There are many other legal questions that must be addressed in the contract, including the following. If the property has been altered or there has been an addition to the property, was it done lawfully? What happens if a buyer has an engineer inspect the property who finds termites, asbestos, radon or lead based paint? What are the legal consequences if the closing is delayed or does not take place and what happens to the contract deposit? Will the contract deposit be held in escrow by a lawyer in accordance with appropriately worded escrow instructions? Is the closing appropriately conditioned upon the buyer obtaining financing? How are checks to be drawn at the closing? These are but a few of the many questions that arise with respect to a contract.


Most buyers finance a substantial portion of the purchase price with a mortgage loan from a bank or other lending institution. The contract should contain a carefully worded provision that it is subject to the buyer's obtaining financing. Printed contract forms are generally inadequate to incorporate the real understanding of the buyer and seller without changes being made. Lawyers are necessary to review and explain the importance of these various provisions.


The closing is the event which is the grand finale of the purchase and sale transaction. The deed and other closing papers must be prepared. Title passes from seller to buyer who pays the balance of the purchase price. Frequently, this balance is paid in part from the proceeds of a mortgage loan. The attorney is helpful in explaining the nature and amount of closing costs. Final documents including the deed and mortgage instruments are signed. The attorney is necessary to assure that these documents are appropriately executed and thoroughly explained to the various parties. Subsequent to the closing, a closing statement memorializing all aspects of the transaction is prepared indicating the debits and credits to buyer and seller. Since a real estate transaction may have certain tax consequences, the closing statement is essential for tax computation purposes for both buyer and seller.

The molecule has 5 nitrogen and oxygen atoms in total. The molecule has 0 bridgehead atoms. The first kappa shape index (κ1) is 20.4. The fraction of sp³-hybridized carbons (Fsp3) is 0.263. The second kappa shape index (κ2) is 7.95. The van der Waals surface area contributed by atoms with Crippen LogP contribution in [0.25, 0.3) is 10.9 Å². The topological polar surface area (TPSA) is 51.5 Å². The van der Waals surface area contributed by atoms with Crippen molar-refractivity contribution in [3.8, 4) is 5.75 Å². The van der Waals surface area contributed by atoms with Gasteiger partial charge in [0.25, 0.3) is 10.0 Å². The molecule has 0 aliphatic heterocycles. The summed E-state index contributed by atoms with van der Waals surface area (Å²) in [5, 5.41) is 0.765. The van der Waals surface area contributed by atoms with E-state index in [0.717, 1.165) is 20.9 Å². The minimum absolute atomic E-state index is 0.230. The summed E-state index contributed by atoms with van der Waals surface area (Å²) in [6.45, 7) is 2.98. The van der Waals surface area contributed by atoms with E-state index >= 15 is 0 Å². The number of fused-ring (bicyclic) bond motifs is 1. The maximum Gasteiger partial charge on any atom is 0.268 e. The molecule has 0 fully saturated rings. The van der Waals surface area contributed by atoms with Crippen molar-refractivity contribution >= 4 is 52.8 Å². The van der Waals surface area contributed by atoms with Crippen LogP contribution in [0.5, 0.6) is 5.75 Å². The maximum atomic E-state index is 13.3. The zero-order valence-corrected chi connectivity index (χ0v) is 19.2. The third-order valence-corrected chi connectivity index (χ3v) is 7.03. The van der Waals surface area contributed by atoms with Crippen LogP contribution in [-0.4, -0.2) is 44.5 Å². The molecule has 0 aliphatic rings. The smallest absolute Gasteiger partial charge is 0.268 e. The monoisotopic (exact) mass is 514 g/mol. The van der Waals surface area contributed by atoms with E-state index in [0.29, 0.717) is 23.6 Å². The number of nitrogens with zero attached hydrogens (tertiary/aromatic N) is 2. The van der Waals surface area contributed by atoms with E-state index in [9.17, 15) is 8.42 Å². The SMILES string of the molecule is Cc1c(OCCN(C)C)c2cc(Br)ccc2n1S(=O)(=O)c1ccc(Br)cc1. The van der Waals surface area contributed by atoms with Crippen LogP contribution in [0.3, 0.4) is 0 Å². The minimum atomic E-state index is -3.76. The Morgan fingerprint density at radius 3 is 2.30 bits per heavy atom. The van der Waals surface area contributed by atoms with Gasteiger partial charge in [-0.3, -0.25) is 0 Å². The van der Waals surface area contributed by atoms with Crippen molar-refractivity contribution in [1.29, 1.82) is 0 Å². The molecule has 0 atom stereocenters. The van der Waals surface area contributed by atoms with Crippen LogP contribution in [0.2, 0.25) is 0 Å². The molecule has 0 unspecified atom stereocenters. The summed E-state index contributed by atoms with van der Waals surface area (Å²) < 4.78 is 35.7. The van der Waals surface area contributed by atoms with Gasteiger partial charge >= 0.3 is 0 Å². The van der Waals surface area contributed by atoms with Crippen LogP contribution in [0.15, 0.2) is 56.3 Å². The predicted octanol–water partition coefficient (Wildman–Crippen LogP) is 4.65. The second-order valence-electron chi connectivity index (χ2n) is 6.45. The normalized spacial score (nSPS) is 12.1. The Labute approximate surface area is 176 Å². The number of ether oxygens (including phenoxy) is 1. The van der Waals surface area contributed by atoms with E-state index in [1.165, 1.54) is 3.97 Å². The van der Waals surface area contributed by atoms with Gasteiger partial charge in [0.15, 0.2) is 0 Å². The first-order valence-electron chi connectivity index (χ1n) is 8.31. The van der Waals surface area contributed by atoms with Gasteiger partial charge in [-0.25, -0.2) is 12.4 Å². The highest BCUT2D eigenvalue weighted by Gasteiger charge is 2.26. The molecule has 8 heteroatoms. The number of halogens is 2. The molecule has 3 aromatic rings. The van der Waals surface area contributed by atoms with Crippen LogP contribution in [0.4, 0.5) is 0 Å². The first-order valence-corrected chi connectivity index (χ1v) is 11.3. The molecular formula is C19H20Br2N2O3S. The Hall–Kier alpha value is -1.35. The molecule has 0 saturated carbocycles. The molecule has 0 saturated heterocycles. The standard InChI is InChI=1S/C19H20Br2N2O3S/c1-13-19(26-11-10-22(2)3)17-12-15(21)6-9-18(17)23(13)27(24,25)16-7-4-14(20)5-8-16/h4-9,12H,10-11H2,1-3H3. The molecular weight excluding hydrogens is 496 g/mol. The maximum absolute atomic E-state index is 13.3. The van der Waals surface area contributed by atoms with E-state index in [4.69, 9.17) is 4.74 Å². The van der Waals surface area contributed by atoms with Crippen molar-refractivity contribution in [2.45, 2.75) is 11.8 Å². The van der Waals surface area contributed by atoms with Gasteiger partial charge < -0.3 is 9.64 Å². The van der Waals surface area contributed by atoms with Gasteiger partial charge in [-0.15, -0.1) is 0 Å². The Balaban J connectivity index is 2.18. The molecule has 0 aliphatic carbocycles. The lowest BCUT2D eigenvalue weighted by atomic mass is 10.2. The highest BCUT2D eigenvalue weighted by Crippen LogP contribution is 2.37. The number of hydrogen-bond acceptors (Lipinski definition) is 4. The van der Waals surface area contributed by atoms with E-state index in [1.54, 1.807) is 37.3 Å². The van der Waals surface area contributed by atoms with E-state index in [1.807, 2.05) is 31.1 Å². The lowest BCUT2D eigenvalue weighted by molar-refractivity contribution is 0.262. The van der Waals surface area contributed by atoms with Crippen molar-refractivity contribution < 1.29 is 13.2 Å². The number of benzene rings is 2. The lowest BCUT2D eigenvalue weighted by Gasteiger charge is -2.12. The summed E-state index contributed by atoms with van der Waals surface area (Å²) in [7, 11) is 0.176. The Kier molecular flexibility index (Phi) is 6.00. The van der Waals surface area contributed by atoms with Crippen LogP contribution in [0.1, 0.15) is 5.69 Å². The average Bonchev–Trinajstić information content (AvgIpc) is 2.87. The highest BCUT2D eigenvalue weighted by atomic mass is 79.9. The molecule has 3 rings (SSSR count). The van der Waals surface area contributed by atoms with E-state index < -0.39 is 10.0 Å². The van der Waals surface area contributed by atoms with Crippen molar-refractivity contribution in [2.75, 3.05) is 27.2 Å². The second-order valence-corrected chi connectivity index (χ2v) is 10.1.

The closing process can be confusing and complex to the buyer and seller. Those present at the closing often include the buyer and seller, their respective attorneys, the title closer (representative of the title company), attorney for lending institution and real estate broker. Documents need to be recorded; various transfer taxes need to be paid, and provisions for insurance and other incidents of ownership need to be concluded. There may also be last minute disputes about delivering possession and personal property or the adjustment of various costs, such as fuel and taxes. Here a lawyer's advice and guidance is essential.

Condominiums, cooperatives and homeowners associations involve forms of ownership that are treated as securities under New York State law and require special documents that are complicated and should be reviewed by an attorney. Condominium declarations, proprietary leases, and "by laws" are but a few of the complex documents confronting buyers of these forms of property ownership. The tax deductions and consequences with respect to the purchase of a condominium or cooperative also need to be explained by a professional that is familiar with these common ownership forms.


Licensed Real Estate Brokers in New York State must do more than merely introduce the buyer to the seller to earn their commission. Michael A. Borg has successfully litigated that point before the Supreme Court of the State of New York, Appellate Division, Second Department. In Ormond Park Realty, Inc., v. Round Hill Development Corp., et. al., 699 N.Y.S.2d 116, the leading case in New York State on this subject, it was held that broker is entitled to recover a commission only if he establishes: (1) that he or she is duly licensed, (2) that he or she had a contract, express or implied, with the party to be charged with paying the commission, and (3) that he or she was the procuring cause of the sale.

Any issue which you may have with your broker should be brought to the attention of your attorney at once. A lawyer's advice and guidance is essential from the time you decide to sell or to buy a home until the actual closing. It is obvious that throughout the process the interests of the buyer and seller will conflict. The broker generally serves the seller and the lender is obtained by the buyer. The respective lawyers for buyer and seller will have no such conflicting loyalties and will serve only their clients' best interests. That is why you need a lawyer.